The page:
The dairy industry has had plenty to dwell on. A long winter and late spring are adding to the challenging milk market. The value of cull cows and replacements has provided little relief. If we look beyond the barn, we see a political environment that seems to be in disillusion and has forgotten its purpose. But as we celebrate the season of Easter, we are reminded of the gifts bestowed upon us with the resurrection of our Savior.
    I hope you will indulge me as I veer from the normal theme of my column and share some of my childhood reminders from this past week.
    It is the morning before Easter, and I am walking through our family tiestall barn built in 1976. Its main purpose today is miscellaneous storage as it has not housed a cow in 20 years. The bulk tank and pipeline still remain just in case someone was to milk cows there again. I pull the light bulbs out from the ceiling as the roof is starting to sag from the stress of winter. My three girls are by my side as we lay the bulbs in stalls that used to be occupied by Peaches, Lucy and other memorable 4-H cows. I walk behind the barn to see the two blue Harvestore silos built in the late 1970s. Later in the day, we laugh with my mother as we recall the words that echoed two of the most stressful events on the farm: the cows are out, and the tractor is stuck.
    I have the utmost respect for anyone who dairy farmed in the 1980s. I do not need to remind those of you who milked cows during these challenging times. I am quite certain my parent paid for those blue twin towers twice through the ‘80s with 18% interest.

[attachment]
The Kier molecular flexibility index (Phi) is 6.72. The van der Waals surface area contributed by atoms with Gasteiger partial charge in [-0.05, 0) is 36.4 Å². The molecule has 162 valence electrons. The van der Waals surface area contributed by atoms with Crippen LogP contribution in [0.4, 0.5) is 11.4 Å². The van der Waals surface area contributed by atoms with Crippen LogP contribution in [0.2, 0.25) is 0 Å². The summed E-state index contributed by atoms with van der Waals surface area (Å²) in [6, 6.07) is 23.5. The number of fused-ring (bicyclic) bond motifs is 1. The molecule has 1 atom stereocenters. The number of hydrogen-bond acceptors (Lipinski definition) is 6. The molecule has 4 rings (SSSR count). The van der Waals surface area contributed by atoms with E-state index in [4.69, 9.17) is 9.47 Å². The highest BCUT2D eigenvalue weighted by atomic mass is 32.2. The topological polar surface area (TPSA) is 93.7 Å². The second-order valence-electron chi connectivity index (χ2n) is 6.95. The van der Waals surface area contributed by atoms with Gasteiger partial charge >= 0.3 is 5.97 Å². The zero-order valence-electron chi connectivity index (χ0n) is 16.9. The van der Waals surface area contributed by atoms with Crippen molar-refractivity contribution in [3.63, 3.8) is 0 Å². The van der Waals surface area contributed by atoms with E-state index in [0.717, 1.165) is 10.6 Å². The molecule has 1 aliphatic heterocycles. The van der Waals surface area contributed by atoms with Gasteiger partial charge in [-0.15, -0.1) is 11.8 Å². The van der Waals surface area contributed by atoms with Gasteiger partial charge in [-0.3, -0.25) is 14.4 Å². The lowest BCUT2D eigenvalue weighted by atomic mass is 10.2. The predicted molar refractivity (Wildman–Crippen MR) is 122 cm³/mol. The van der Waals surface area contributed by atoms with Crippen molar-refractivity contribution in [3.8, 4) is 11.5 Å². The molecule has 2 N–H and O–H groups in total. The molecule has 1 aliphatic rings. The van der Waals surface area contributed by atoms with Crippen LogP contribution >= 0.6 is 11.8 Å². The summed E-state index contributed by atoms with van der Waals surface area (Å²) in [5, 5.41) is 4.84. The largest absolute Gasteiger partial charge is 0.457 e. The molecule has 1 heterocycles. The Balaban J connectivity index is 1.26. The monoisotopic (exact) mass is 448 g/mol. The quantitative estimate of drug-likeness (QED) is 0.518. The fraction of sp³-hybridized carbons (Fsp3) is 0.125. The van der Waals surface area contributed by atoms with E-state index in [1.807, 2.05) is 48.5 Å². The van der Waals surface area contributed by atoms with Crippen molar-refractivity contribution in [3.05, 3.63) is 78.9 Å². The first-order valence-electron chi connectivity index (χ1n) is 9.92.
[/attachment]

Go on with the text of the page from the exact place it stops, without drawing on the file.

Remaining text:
Today’s market dynamics are different from those of the ‘80s. Fewer cows are milked in tiestall barns and more blue silos may sit empty than are in use. But, we can still draw parallels between yesterday and today. Crisis hotlines and support systems were and are in place to deal with the stress of the times. The dairy industry is still filled with folks with the same drive and passion that my folks had 30 years ago.
    The economy and market pressures changed, and we worked through the harsh ‘80s and into better times for our farms. Though battered and torn, the dairy industry persevered. Reflecting on those experiences gives us confidence that better times also lie ahead of our current challenges.
    We have come through a few months inundated with meetings and conferences presenting numerous opportunities of management improvements for your farm. Forecasts and projections for our industry have been plentiful; some more optimistic than others. It is my hope you were able to get away from the farm for a few hours or days to take part in some of these educational events. It is also my hope you took some opportunity to relax and reflect on the riches of your life.
    Perhaps some of these treasures were rekindled in your home this Easter season as they were mine. God bless the hardworking men and women of the dairy industry.
    Barry Visser is a nutritionist for Vita Plus.